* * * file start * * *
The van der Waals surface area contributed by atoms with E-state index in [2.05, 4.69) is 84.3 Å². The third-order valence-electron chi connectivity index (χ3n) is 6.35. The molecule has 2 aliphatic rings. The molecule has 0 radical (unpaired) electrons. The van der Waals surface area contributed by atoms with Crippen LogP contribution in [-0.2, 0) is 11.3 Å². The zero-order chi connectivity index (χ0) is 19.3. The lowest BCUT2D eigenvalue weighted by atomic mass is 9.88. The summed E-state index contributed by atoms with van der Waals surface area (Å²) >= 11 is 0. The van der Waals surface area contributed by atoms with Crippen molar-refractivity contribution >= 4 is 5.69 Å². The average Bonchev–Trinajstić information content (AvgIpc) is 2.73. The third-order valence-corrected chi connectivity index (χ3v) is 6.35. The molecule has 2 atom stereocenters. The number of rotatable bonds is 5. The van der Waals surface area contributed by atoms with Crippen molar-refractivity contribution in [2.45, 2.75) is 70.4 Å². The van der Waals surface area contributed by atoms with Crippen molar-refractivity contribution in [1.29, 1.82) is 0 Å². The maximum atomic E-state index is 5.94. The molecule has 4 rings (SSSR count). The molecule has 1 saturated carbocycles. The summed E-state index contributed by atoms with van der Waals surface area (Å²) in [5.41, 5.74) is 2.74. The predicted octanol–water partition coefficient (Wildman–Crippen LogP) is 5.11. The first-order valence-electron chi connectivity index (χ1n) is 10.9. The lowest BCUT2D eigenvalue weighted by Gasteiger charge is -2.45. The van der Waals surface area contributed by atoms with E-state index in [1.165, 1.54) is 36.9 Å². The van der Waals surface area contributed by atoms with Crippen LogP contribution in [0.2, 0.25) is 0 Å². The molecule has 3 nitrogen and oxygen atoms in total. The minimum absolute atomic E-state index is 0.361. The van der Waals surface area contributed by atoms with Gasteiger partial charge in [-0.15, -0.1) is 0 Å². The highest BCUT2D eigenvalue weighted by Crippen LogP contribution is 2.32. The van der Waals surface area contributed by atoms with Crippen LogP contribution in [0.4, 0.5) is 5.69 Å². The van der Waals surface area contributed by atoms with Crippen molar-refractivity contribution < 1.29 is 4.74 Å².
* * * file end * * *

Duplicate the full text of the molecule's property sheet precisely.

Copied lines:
The van der Waals surface area contributed by atoms with E-state index in [2.05, 4.69) is 84.3 Å². The third-order valence-electron chi connectivity index (χ3n) is 6.35. The molecule has 2 aliphatic rings. The molecule has 0 radical (unpaired) electrons. The van der Waals surface area contributed by atoms with Crippen LogP contribution in [-0.2, 0) is 11.3 Å². The zero-order chi connectivity index (χ0) is 19.3. The lowest BCUT2D eigenvalue weighted by atomic mass is 9.88. The summed E-state index contributed by atoms with van der Waals surface area (Å²) >= 11 is 0. The van der Waals surface area contributed by atoms with Crippen molar-refractivity contribution >= 4 is 5.69 Å². The average Bonchev–Trinajstić information content (AvgIpc) is 2.73. The third-order valence-corrected chi connectivity index (χ3v) is 6.35. The molecule has 2 atom stereocenters. The number of rotatable bonds is 5. The van der Waals surface area contributed by atoms with Crippen molar-refractivity contribution in [2.45, 2.75) is 70.4 Å². The van der Waals surface area contributed by atoms with Crippen molar-refractivity contribution in [1.29, 1.82) is 0 Å². The maximum atomic E-state index is 5.94. The molecule has 4 rings (SSSR count). The molecule has 1 saturated carbocycles. The summed E-state index contributed by atoms with van der Waals surface area (Å²) in [5.41, 5.74) is 2.74. The predicted octanol–water partition coefficient (Wildman–Crippen LogP) is 5.11. The first-order valence-electron chi connectivity index (χ1n) is 10.9. The lowest BCUT2D eigenvalue weighted by Gasteiger charge is -2.45. The van der Waals surface area contributed by atoms with E-state index in [1.165, 1.54) is 36.9 Å². The van der Waals surface area contributed by atoms with Crippen LogP contribution in [0.2, 0.25) is 0 Å². The molecule has 3 nitrogen and oxygen atoms in total. The minimum absolute atomic E-state index is 0.361. The van der Waals surface area contributed by atoms with Gasteiger partial charge in [-0.15, -0.1) is 0 Å². The highest BCUT2D eigenvalue weighted by Crippen LogP contribution is 2.32. The van der Waals surface area contributed by atoms with Crippen LogP contribution in [0.4, 0.5) is 5.69 Å². The van der Waals surface area contributed by atoms with Crippen molar-refractivity contribution < 1.29 is 4.74 Å².